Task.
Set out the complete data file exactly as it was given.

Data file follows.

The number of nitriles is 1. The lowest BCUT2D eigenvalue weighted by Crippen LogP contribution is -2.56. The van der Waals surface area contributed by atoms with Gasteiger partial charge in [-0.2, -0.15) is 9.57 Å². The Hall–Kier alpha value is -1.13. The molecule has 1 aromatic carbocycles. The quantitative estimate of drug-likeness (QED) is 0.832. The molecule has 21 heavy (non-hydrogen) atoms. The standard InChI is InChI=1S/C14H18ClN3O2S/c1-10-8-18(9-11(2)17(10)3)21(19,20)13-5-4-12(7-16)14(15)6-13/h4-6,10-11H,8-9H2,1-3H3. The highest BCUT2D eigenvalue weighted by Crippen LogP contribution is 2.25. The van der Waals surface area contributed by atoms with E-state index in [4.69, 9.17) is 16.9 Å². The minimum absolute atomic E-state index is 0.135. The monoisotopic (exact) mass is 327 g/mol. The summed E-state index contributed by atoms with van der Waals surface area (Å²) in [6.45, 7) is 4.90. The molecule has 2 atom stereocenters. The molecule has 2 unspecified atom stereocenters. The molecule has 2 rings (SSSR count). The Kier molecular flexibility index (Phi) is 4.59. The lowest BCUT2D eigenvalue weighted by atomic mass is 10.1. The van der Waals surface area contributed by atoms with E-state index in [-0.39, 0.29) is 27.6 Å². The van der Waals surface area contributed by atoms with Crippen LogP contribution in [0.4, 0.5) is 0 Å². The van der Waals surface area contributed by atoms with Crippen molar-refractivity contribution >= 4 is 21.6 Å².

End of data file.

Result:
The number of nitriles is 1. The lowest BCUT2D eigenvalue weighted by Crippen LogP contribution is -2.56. The van der Waals surface area contributed by atoms with Gasteiger partial charge in [-0.2, -0.15) is 9.57 Å². The Hall–Kier alpha value is -1.13. The molecule has 1 aromatic carbocycles. The quantitative estimate of drug-likeness (QED) is 0.832. The molecule has 21 heavy (non-hydrogen) atoms. The standard InChI is InChI=1S/C14H18ClN3O2S/c1-10-8-18(9-11(2)17(10)3)21(19,20)13-5-4-12(7-16)14(15)6-13/h4-6,10-11H,8-9H2,1-3H3. The highest BCUT2D eigenvalue weighted by Crippen LogP contribution is 2.25. The van der Waals surface area contributed by atoms with E-state index in [4.69, 9.17) is 16.9 Å². The minimum absolute atomic E-state index is 0.135. The monoisotopic (exact) mass is 327 g/mol. The summed E-state index contributed by atoms with van der Waals surface area (Å²) in [6.45, 7) is 4.90. The molecule has 2 atom stereocenters. The molecule has 2 unspecified atom stereocenters. The molecule has 2 rings (SSSR count). The Kier molecular flexibility index (Phi) is 4.59. The lowest BCUT2D eigenvalue weighted by atomic mass is 10.1. The van der Waals surface area contributed by atoms with E-state index in [-0.39, 0.29) is 27.6 Å². The van der Waals surface area contributed by atoms with Crippen LogP contribution in [0.4, 0.5) is 0 Å². The van der Waals surface area contributed by atoms with Crippen molar-refractivity contribution >= 4 is 21.6 Å².